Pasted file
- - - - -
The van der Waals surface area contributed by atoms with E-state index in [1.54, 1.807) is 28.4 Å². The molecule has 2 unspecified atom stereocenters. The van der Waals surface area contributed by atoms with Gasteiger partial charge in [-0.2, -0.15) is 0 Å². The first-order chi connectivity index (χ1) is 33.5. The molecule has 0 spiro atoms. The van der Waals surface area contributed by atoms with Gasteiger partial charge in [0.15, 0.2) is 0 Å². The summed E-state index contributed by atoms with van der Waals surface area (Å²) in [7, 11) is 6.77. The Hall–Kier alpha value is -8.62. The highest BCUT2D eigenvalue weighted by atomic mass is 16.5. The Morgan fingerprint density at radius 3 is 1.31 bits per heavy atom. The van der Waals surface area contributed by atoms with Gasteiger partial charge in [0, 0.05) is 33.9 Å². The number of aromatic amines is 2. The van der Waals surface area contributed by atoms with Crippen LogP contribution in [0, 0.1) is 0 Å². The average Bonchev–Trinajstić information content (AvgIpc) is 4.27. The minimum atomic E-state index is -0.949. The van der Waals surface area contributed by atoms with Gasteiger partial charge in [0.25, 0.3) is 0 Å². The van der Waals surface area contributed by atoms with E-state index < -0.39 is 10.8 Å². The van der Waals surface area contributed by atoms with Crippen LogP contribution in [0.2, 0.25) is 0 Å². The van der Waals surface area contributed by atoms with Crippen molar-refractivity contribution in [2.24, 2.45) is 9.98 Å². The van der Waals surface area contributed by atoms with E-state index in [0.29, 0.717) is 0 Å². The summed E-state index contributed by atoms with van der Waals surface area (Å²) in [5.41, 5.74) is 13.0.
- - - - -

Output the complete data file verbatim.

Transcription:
The van der Waals surface area contributed by atoms with E-state index in [1.54, 1.807) is 28.4 Å². The molecule has 2 unspecified atom stereocenters. The van der Waals surface area contributed by atoms with Gasteiger partial charge in [-0.2, -0.15) is 0 Å². The first-order chi connectivity index (χ1) is 33.5. The molecule has 0 spiro atoms. The van der Waals surface area contributed by atoms with Gasteiger partial charge in [0.15, 0.2) is 0 Å². The summed E-state index contributed by atoms with van der Waals surface area (Å²) in [7, 11) is 6.77. The Hall–Kier alpha value is -8.62. The highest BCUT2D eigenvalue weighted by atomic mass is 16.5. The Morgan fingerprint density at radius 3 is 1.31 bits per heavy atom. The van der Waals surface area contributed by atoms with Gasteiger partial charge in [0, 0.05) is 33.9 Å². The number of aromatic amines is 2. The van der Waals surface area contributed by atoms with Crippen LogP contribution in [0, 0.1) is 0 Å². The average Bonchev–Trinajstić information content (AvgIpc) is 4.27. The minimum atomic E-state index is -0.949. The van der Waals surface area contributed by atoms with Gasteiger partial charge in [0.25, 0.3) is 0 Å². The van der Waals surface area contributed by atoms with E-state index < -0.39 is 10.8 Å². The van der Waals surface area contributed by atoms with Crippen LogP contribution in [0.2, 0.25) is 0 Å². The van der Waals surface area contributed by atoms with Crippen molar-refractivity contribution in [2.24, 2.45) is 9.98 Å². The van der Waals surface area contributed by atoms with E-state index in [0.29, 0.717) is 0 Å². The summed E-state index contributed by atoms with van der Waals surface area (Å²) in [5.41, 5.74) is 13.0.